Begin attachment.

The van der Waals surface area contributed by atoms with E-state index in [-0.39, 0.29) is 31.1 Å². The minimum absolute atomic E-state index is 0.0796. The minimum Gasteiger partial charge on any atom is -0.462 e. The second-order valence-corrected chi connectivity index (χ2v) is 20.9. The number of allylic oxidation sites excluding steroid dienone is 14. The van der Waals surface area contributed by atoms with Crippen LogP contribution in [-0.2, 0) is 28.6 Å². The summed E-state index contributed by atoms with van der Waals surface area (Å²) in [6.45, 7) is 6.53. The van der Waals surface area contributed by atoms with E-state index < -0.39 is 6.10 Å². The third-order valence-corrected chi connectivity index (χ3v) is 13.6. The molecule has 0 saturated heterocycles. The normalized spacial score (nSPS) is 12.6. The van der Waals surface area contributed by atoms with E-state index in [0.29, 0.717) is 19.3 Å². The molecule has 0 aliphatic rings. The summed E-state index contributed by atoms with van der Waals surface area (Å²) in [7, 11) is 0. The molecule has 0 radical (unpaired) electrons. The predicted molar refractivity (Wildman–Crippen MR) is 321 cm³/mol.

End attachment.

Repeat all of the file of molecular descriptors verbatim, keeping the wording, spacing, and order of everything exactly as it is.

The van der Waals surface area contributed by atoms with E-state index in [-0.39, 0.29) is 31.1 Å². The minimum absolute atomic E-state index is 0.0796. The minimum Gasteiger partial charge on any atom is -0.462 e. The second-order valence-corrected chi connectivity index (χ2v) is 20.9. The number of allylic oxidation sites excluding steroid dienone is 14. The van der Waals surface area contributed by atoms with Crippen LogP contribution in [-0.2, 0) is 28.6 Å². The summed E-state index contributed by atoms with van der Waals surface area (Å²) in [6.45, 7) is 6.53. The van der Waals surface area contributed by atoms with E-state index < -0.39 is 6.10 Å². The third-order valence-corrected chi connectivity index (χ3v) is 13.6. The molecule has 0 saturated heterocycles. The normalized spacial score (nSPS) is 12.6. The van der Waals surface area contributed by atoms with E-state index in [0.29, 0.717) is 19.3 Å². The molecule has 0 aliphatic rings. The summed E-state index contributed by atoms with van der Waals surface area (Å²) in [7, 11) is 0. The molecule has 0 radical (unpaired) electrons. The predicted molar refractivity (Wildman–Crippen MR) is 321 cm³/mol.